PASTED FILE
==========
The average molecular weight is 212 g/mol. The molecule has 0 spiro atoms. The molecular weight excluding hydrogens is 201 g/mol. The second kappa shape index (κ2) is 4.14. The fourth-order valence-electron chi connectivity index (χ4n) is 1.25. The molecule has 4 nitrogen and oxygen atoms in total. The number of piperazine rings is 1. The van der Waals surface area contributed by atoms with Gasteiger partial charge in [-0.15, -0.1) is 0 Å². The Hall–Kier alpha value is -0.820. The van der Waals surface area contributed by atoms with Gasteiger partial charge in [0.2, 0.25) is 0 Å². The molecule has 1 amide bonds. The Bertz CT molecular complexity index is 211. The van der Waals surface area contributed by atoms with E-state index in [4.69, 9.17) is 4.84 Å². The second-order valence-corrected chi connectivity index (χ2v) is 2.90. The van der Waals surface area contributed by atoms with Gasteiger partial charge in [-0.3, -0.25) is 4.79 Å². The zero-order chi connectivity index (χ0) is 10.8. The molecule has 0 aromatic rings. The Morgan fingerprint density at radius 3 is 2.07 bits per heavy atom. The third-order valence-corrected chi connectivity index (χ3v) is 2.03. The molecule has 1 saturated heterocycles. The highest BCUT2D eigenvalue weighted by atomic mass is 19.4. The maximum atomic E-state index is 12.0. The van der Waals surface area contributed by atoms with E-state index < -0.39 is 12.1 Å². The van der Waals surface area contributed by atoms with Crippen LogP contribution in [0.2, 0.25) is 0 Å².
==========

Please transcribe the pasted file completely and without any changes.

The average molecular weight is 212 g/mol. The molecule has 0 spiro atoms. The molecular weight excluding hydrogens is 201 g/mol. The second kappa shape index (κ2) is 4.14. The fourth-order valence-electron chi connectivity index (χ4n) is 1.25. The molecule has 4 nitrogen and oxygen atoms in total. The number of piperazine rings is 1. The van der Waals surface area contributed by atoms with Gasteiger partial charge in [-0.15, -0.1) is 0 Å². The Hall–Kier alpha value is -0.820. The van der Waals surface area contributed by atoms with Gasteiger partial charge in [0.2, 0.25) is 0 Å². The molecule has 1 amide bonds. The Bertz CT molecular complexity index is 211. The van der Waals surface area contributed by atoms with E-state index in [4.69, 9.17) is 4.84 Å². The second-order valence-corrected chi connectivity index (χ2v) is 2.90. The van der Waals surface area contributed by atoms with Gasteiger partial charge in [-0.3, -0.25) is 4.79 Å². The zero-order chi connectivity index (χ0) is 10.8. The molecule has 0 aromatic rings. The Morgan fingerprint density at radius 3 is 2.07 bits per heavy atom. The third-order valence-corrected chi connectivity index (χ3v) is 2.03. The molecule has 1 saturated heterocycles. The highest BCUT2D eigenvalue weighted by atomic mass is 19.4. The maximum atomic E-state index is 12.0. The van der Waals surface area contributed by atoms with E-state index < -0.39 is 12.1 Å². The van der Waals surface area contributed by atoms with Crippen LogP contribution in [0.2, 0.25) is 0 Å².